Pentagon officials have confirmed that they are rejecting Southern Command’s (Socom’s) request for $195.7 million to rebuild a number of structures at Guantanamo Bay’s detention center, citing a lack of Congressional support for special funds for such projects.
The plan was submitted by Socom back in March, seeking nearly $150 million to renovate assorted facilities for guards that they claimed are “literally falling apart,” and another $49 million to construct a new “camp seven” for high-value detainees.
Gen. John Kelly, who oversaw the request, said that the funding was urgently needed to keep the facility open, and told Congress that while he is “assuming Guantanamo will be closed someday,” people have been telling him that for 11 years and “who knows” how much longer it will take.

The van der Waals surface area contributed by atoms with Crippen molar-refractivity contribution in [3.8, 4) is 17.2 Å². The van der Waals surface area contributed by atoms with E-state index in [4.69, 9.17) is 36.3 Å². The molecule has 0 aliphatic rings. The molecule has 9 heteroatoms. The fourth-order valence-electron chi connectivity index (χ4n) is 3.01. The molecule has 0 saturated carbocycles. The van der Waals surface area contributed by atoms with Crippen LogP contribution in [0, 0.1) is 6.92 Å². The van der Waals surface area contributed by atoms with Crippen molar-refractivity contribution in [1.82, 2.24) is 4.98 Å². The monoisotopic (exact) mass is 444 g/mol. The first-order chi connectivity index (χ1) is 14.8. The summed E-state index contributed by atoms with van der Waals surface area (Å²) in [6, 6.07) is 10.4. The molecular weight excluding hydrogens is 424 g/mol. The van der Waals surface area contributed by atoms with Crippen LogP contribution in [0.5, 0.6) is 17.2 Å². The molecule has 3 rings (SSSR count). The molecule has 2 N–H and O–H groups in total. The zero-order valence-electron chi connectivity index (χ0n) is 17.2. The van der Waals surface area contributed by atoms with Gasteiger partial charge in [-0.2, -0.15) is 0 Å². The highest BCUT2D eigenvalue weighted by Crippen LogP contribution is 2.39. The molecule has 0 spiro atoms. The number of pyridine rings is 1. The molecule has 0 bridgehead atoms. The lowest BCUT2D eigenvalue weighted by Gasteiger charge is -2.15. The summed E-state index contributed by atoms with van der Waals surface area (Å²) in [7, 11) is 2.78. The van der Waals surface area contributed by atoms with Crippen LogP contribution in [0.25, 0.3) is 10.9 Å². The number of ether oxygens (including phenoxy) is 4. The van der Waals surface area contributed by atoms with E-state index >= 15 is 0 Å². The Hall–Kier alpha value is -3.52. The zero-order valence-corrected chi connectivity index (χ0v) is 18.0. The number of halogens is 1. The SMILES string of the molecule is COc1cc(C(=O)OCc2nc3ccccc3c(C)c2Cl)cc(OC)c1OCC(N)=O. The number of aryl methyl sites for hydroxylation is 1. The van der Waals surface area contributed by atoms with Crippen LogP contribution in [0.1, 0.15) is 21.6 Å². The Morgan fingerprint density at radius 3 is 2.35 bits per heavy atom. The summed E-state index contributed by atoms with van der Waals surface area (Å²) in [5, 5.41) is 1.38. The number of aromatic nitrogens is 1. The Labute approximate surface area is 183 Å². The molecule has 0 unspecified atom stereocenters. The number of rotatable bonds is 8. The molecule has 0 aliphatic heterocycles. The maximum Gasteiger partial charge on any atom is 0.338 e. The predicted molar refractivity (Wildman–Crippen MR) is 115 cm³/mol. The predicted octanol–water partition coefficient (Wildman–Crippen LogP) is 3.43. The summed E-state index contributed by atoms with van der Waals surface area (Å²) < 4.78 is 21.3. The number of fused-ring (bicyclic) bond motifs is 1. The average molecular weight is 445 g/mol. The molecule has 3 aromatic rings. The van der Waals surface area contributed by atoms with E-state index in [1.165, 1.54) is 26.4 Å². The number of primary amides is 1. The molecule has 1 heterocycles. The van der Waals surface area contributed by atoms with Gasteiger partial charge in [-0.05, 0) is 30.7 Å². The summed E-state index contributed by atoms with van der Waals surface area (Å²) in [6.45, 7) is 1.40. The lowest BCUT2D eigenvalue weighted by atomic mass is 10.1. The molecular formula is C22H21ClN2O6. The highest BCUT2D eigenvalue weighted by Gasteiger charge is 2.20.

While Congress spurned the funding for upgrades to the facility, they also rejected closing the facility, and have left detainees cleared for release in legal limbo. Though President Obama promised to close the prison in 2009, there is no indication that it will happen any time soon.
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